Friday, 19 October 2012

The original Sid and Nancy - ETO's Albert Herring

Benjamin Britten's Albert Herring, with the English Touring Opera reviewed by Claire Seymour (author of The Operas of Benamin Britten, 2007) in Opera Today.
"Labelled a “parable of oppression” by the late musicologist, Philip Brett, Britten’s provincial comedy, Albert Herring, is a tough nut to crack. A director has to make us laugh while also finding the darker kernel encased in an outer shell of light-hearted satire; to enjoy and celebrate its somewhat localised, even cliquish, nature, while also recognising the continuing relevance and wider frame of reference of its themes and inferences"

"The gait and mannerisms of Mark Wilde’s Albert, entering laden with boxes of vegetables, aptly conveyed the weight of the burden he bears. Wilde’s relaxed, expressive tenor affectingly revealed Albert’s loneliness. Kitted out in diamond-patterned grey sweater and afflicted by a nervous tic, his dramatic eloquence was touchingly at odds with his physical appearance. Wilde’s interpretation was never sentimental. He made it clear that Albert is not wholly innocent or pure, but that he understands his ridiculers’ double entrendres, and is troubled by feelings for which he has no opportunity of expressive outlet or satiation, nascent anger and rebellion."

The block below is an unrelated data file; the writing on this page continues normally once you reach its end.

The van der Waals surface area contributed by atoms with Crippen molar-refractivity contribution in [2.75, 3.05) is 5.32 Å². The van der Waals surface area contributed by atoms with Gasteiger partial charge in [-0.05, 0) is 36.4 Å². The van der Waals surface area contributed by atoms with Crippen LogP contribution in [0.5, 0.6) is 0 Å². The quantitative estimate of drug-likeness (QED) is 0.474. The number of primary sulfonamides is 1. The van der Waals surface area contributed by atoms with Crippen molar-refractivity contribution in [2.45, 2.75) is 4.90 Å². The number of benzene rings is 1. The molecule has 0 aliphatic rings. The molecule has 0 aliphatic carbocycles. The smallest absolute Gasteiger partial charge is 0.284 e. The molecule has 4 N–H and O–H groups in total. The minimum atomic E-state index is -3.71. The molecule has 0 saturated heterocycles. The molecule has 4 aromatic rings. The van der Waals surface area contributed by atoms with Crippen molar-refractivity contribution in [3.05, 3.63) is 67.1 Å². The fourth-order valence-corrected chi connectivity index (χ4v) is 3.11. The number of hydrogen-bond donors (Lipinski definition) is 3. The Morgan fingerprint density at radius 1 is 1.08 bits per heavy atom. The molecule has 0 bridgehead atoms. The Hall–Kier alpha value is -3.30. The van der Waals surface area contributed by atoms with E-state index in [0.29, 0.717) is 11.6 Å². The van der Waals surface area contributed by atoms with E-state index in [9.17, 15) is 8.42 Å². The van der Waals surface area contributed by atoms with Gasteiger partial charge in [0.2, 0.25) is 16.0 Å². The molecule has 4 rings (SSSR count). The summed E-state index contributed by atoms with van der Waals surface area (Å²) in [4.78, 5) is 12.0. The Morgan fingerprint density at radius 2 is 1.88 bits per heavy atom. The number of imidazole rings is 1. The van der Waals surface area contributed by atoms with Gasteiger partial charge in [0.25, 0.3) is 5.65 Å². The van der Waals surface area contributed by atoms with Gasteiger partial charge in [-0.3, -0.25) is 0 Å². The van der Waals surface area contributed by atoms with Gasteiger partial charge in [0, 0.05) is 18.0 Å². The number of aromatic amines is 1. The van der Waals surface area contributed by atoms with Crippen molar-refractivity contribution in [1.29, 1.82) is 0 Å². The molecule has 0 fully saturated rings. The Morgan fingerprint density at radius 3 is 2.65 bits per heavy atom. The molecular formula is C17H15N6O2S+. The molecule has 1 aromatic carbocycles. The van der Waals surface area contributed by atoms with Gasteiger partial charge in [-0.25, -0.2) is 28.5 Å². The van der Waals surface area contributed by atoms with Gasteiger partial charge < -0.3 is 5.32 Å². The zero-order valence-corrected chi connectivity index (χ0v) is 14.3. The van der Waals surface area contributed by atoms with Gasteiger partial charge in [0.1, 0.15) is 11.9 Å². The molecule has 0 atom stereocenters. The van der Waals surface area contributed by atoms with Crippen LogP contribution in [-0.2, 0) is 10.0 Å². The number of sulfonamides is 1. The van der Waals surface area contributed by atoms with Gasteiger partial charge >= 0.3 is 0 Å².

"This production certainly did fulfil Rolls’ stated intention to “serve both its light and dark sides”. The Maupassant short story from which the libretto was drawn, is a much darker affair, its protagonist, Isidore, coming to a painful, tragic end: “Who knows, who can tell, what grim struggle raged in the Rose-king’s soul between the powers of good and evil?”, Maupassant’s narrator asks. Albert’s liberation is presented by Rolls as an unfailingly positive outcome. Initially incarcerated by his mother’s overpowering embrace and by his public reputation for an almost unnatural innocence, this Albert is now ready to face the world on his own terms, transformed and sustained by his knowledge of love." 

Read the whole review in Opera Today and catch forthcoming performances in  Exeter, Tunbridge Wells, Bath, Snape and Malvern. (details of the ETO tour here)

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